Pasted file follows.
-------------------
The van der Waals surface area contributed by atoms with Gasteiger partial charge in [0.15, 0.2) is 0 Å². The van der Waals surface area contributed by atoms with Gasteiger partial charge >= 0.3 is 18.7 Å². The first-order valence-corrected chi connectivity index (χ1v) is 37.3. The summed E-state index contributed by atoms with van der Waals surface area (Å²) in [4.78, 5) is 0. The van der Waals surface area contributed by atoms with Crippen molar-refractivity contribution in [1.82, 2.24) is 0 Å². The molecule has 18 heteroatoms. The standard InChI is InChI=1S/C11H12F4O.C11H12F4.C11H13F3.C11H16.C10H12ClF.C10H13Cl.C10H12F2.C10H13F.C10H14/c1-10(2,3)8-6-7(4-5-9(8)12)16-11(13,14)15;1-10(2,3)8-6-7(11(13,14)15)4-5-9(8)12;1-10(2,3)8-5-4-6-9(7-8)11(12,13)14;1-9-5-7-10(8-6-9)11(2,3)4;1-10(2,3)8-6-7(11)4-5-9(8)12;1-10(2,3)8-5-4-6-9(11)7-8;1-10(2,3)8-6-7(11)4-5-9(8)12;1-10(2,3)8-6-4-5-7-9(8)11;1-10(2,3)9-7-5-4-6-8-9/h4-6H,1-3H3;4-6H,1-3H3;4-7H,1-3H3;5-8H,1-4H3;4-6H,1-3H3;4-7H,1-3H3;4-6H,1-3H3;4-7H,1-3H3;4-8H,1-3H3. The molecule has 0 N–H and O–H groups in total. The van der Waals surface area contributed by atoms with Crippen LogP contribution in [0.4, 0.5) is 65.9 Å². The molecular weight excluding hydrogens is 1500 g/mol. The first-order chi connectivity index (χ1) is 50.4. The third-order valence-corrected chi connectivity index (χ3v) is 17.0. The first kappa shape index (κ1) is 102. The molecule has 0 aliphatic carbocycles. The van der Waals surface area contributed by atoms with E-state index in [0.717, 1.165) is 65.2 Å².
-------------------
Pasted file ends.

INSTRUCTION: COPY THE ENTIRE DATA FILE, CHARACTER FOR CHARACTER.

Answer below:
The van der Waals surface area contributed by atoms with Gasteiger partial charge in [0.15, 0.2) is 0 Å². The van der Waals surface area contributed by atoms with Gasteiger partial charge >= 0.3 is 18.7 Å². The first-order valence-corrected chi connectivity index (χ1v) is 37.3. The summed E-state index contributed by atoms with van der Waals surface area (Å²) in [4.78, 5) is 0. The van der Waals surface area contributed by atoms with Crippen molar-refractivity contribution in [1.82, 2.24) is 0 Å². The molecule has 18 heteroatoms. The standard InChI is InChI=1S/C11H12F4O.C11H12F4.C11H13F3.C11H16.C10H12ClF.C10H13Cl.C10H12F2.C10H13F.C10H14/c1-10(2,3)8-6-7(4-5-9(8)12)16-11(13,14)15;1-10(2,3)8-6-7(11(13,14)15)4-5-9(8)12;1-10(2,3)8-5-4-6-9(7-8)11(12,13)14;1-9-5-7-10(8-6-9)11(2,3)4;1-10(2,3)8-6-7(11)4-5-9(8)12;1-10(2,3)8-5-4-6-9(11)7-8;1-10(2,3)8-6-7(11)4-5-9(8)12;1-10(2,3)8-6-4-5-7-9(8)11;1-10(2,3)9-7-5-4-6-8-9/h4-6H,1-3H3;4-6H,1-3H3;4-7H,1-3H3;5-8H,1-4H3;4-6H,1-3H3;4-7H,1-3H3;4-6H,1-3H3;4-7H,1-3H3;4-8H,1-3H3. The molecule has 0 N–H and O–H groups in total. The van der Waals surface area contributed by atoms with Crippen LogP contribution in [0.4, 0.5) is 65.9 Å². The molecular weight excluding hydrogens is 1500 g/mol. The first-order chi connectivity index (χ1) is 50.4. The third-order valence-corrected chi connectivity index (χ3v) is 17.0. The first kappa shape index (κ1) is 102. The molecule has 0 aliphatic carbocycles. The van der Waals surface area contributed by atoms with E-state index in [0.717, 1.165) is 65.2 Å².